Vegan Mofo 19: Y is for Yam Abacus Gnocchi with Broccoli Tahini Hemp Sauce

Pillows of yammy bites cloaked in a textured broccoli sauce redolent of tahini and hemp, uplifted with a touch of zesty lemon.

Singaporeans are a unique bunch. Not only do we have our own local parlance called Singlish, we name ingredients using the most confusing terminology that would baffle the rest of the world. In coming up with this dish, I learnt that what we call a yam is actually known to most as taro. And what most would know as yam is in Singapore, confusingly called the sweet potato. Furthermore the yam lexicon also includes the true yam and the purple yam or ube. The latter is often befuddled with the Japanese purple sweet potato (Okinawan purple yam). Just writing this is making my brain hurt!

To put things scientifically straight, a yam or taro is a large underground stem and is technically a tuber, while sweet potatoes are storage roots and do not have “eyes”. Apart from being totally different in shape and texture, they also differ in colour. Taros have a light purplish hue with grey undertones, while purple sweet potatoes and ube are dark purple. And finally, they taste different too. The taro is much starchier and less sweet than the sweet potatoes.

Today’s dish features yam (taro). In Chinese Hakka cuisine, it is often made into a dish called yam abacus beads, so named because they are shaped after the beads that make up the Chinese abacus. Yam abacus may be also be called the Chinese gnocchi, but being made from tapioca flour instead of wheat flour, the difference is that they have a bouncy chewy texture. They are usually stir-fried with garlic, shrimp, mushrooms and/or minced pork.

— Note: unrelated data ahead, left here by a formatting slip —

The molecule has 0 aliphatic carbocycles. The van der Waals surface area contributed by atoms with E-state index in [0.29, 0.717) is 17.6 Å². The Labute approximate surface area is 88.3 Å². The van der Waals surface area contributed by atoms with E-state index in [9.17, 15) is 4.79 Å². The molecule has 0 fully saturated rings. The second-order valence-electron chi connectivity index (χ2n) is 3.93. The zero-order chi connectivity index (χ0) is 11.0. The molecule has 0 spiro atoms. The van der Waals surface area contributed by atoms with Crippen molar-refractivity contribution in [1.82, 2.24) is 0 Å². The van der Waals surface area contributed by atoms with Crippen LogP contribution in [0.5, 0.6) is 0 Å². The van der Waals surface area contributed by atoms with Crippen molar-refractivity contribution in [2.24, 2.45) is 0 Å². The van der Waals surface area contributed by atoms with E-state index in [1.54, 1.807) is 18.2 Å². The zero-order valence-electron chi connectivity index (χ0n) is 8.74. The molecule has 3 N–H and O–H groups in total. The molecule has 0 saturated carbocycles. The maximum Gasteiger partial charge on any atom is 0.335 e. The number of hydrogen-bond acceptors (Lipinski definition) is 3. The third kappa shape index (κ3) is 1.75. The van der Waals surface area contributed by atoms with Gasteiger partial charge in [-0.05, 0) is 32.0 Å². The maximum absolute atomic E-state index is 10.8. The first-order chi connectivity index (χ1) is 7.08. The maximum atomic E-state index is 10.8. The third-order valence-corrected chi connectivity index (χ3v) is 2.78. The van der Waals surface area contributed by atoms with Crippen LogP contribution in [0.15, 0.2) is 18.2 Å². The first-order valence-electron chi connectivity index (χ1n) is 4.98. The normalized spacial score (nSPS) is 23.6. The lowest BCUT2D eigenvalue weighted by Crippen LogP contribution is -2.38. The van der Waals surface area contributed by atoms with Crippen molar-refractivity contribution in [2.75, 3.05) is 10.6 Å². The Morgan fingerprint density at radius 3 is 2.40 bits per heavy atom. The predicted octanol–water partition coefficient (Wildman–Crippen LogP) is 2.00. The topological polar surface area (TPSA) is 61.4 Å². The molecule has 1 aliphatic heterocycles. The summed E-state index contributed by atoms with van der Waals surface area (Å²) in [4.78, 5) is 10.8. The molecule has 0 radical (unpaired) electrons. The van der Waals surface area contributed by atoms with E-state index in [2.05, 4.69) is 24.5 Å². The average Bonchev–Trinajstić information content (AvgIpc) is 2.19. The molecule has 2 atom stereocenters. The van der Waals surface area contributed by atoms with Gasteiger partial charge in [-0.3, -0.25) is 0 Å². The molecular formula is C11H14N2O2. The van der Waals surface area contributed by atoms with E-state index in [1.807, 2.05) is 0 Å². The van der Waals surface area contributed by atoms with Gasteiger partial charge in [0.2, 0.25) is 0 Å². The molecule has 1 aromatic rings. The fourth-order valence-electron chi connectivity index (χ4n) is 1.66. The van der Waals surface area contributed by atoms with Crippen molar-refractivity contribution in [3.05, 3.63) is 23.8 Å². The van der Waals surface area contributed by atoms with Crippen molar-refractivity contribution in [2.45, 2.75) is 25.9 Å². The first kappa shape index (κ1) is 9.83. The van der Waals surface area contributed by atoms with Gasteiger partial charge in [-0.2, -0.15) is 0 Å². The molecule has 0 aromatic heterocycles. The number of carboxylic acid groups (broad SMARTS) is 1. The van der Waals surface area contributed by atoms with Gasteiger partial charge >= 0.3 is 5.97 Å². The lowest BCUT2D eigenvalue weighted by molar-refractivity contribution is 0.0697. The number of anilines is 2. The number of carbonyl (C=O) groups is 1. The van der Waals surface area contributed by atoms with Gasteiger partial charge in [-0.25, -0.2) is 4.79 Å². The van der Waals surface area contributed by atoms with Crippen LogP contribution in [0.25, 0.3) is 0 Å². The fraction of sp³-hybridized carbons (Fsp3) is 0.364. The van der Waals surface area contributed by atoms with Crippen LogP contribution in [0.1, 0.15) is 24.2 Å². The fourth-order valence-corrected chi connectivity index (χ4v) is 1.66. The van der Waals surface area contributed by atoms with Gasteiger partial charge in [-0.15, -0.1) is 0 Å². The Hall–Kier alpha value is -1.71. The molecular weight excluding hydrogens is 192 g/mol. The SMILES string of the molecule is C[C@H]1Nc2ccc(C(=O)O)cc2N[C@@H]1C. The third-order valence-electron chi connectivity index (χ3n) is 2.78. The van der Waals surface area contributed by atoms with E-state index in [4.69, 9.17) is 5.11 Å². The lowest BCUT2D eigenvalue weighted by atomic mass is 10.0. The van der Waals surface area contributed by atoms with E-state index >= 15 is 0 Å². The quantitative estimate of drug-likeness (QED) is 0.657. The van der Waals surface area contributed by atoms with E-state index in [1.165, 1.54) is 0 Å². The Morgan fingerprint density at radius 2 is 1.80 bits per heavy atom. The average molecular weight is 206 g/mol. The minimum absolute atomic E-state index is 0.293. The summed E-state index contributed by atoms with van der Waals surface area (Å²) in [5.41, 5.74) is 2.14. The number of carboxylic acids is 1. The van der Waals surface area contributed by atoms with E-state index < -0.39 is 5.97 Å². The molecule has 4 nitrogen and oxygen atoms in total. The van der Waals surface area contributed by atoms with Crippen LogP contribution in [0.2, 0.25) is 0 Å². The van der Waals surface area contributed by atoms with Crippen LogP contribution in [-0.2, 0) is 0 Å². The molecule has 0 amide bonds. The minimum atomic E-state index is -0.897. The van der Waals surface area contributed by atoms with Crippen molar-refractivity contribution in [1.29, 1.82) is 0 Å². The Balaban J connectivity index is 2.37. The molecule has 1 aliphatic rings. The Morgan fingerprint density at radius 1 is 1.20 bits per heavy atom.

However the traditional yam abacus dish can be a tad oily, though the idea of the “bead” shape was cute. So I combined the idea of a classic Italian gnocchi with the bead shape of yam abacus. I had some leftover sweet potatoes so I decided to try out a sweet potato gnocchi too. The dressing was conceived out of an overdue need to use a week’s old broccoli. And we know the combination of tahini + hemp seeds work magic!

Truthfully I never had Italian gnocchi before so I don’t have a basis for comparison to these yam gnocchis. Nevertheless, they were not exactly fantastic; the buckwheat flavour was too strong. The sweet potato gnocchis were better in taste (sweeter), but the texture was slightly too soft. I suppose this recipe would work better with other milder flours that would not mask the flavours of the yam or sweet potato.

But one thing is definitely a keeper, the broccoli sauce! If you love tahini and hemp, this one is definitely worth a try. I also loved how the broccoli florets gave some texture to the sauce. It’s a very versatile sauce that would work well for pastas and salads, or a dip for fries, or just eat it up straight.

Yam Abacus Gnocchi with Broccoli Tahini Hemp Sauce
Vegan. Gluten-Free.

Ingredients
For Yam Gnocchi (makes about 18 gnocchi)

  • 1 cup (165g) yam (taro), peeled and chopped
  • 4 tbsp buckwheat flour
  • 1 tbsp glutinous rice flour (can sub with tapioca flour or use all buckwheat flour)
  • 1/4 tsp dried basil
  • 1/4 tsp dried oregano
  • 1/8 tsp ground cumin

For Sweet Potato Gnocchi (makes about 6 gnocchi)

  • 1/3 cup (55g) sweet potato, peeled and chopped
  • 1 1/2 tbsp buckwheat flour
  • 3/4 tbsp glutinous rice flour (can sub with tapioca flour or use all buckwheat flour)

Broccoli Tahini Hemp Sauce

  • 1 1/4 cups broccoli, cut into large florets
  • 1 tbsp tahini
  • 1 tbsp hemp seeds
  • 1/2 tsp garlic olive oil (or use garlic powder)
  • 5 tbsp water (can use reserved water from boiling the yams or sweet potato)

Directions

  1. Make the gnocchi. Clean, peel and chop the yam. Place about an inch of water in a saucepan and bring to boil. Place the chopped yam pieces into the boiling water and steam for about 5-10 mins until tender. Drain the yams (you may reserve the cooking liquid for the dressing).